AUSTIN (KXAN) — A man was charged over four years after a hit-and-run crash killed a pedestrian in east Austin, according to court records from Nov. 17.

An arrest affidavit stated Matthew Sears, 34, faces a second-degree accident involving death charge in a crash that occurred Oct. 10, 2018 at the intersection of East Cesar Chavez and Elkhart streets. The Austin Police Department confirmed he was arrested.

In the early morning hours that day, Austin police officers responded to the crash and found a man in the roadway who had been hit by a white SUV, the affidavit said. Police identified the man at the time as Jonathan Deleon, 29.

The SUV’s driver drove away without checking on Deleon. He was taken to the hospital, where he died in the emergency room due to his injuries.

Video footage from nearby businesses caught the SUV driving away but no exact license plate number could be seen, the affidavit said. Officers noted in the affidavit the SUV would have damage to its front right from hitting the man, as well as the front left bumper from hitting a vehicle while fleeing.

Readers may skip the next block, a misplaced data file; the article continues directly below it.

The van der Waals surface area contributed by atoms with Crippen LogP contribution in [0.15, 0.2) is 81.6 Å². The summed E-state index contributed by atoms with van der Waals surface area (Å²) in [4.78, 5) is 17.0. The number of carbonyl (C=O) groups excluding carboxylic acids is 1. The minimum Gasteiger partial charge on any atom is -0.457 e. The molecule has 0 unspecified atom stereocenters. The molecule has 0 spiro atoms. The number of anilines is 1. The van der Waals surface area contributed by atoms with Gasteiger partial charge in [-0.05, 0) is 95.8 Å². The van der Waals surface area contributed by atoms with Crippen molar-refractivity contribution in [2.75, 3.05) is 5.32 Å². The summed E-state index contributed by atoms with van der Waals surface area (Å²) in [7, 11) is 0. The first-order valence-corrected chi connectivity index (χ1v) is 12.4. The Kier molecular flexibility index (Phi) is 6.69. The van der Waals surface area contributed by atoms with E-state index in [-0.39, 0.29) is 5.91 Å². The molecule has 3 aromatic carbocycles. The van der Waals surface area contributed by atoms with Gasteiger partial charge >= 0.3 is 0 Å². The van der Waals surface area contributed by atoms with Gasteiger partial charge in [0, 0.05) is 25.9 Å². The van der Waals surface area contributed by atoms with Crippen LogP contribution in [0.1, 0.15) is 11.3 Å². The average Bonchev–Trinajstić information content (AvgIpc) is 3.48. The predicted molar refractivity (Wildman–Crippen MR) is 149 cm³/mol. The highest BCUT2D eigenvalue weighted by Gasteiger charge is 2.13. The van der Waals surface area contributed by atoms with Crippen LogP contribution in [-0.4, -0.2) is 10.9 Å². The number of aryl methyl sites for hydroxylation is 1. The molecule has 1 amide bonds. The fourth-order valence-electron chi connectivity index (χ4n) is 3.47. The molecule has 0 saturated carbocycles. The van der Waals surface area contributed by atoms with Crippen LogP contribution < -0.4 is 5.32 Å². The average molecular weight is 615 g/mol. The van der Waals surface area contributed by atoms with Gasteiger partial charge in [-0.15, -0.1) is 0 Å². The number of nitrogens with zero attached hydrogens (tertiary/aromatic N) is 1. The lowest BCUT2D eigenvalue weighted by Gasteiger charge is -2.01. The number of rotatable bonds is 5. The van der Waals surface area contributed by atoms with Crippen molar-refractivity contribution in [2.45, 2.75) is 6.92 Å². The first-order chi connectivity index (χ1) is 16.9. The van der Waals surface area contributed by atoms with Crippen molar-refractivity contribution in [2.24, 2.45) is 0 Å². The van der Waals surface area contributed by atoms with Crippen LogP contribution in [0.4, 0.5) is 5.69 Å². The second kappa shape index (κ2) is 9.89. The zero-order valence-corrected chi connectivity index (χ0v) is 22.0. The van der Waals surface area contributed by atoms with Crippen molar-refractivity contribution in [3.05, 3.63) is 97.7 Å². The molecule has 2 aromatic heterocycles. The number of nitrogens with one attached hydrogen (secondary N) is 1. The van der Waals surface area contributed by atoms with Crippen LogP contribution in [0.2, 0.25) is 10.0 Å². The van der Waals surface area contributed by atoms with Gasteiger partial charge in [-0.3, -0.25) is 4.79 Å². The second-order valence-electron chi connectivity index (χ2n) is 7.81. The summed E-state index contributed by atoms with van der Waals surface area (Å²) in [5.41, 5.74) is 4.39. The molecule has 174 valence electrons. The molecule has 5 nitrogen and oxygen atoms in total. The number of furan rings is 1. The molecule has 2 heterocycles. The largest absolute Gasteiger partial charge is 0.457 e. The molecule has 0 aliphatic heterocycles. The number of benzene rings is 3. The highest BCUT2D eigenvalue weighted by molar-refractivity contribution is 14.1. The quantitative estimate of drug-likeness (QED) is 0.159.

In April 2019, officers followed up with an anonymous tip that said Sears drives a white Toyota Highlander and was the driver of the SUV that hit the pedestrian in October 2018. Officers looked at Sears’ SUV and saw “the damage on the vehicle was consistent with the night of the crash,” the affidavit said.

Police talked with Sears afterward, who said the vehicle was his but said he didn’t know of the crash nor where the damage on his SUV came from, the affidavit stated.

Another tip from a witness in August 2019 mentioned a passenger was in the car with Sears when the crash happened. The affidavit said officers spoke with the passenger, and when officers mentioned the crash, the passenger “became evasive and guarded.”

The affidavit said police got a search warrant for Sears’ Google account, which showed its location history had been deleted on April 17, 2019, the day after officers spoke with him.

Officers also searched the passenger’s Google data, which showed searches for “austin tx police reports” and “austin, texas hit and run” were done on the date of the crash. In the month after the crash, “numerous searches” were done on the passenger’s account related to hit-and-runs.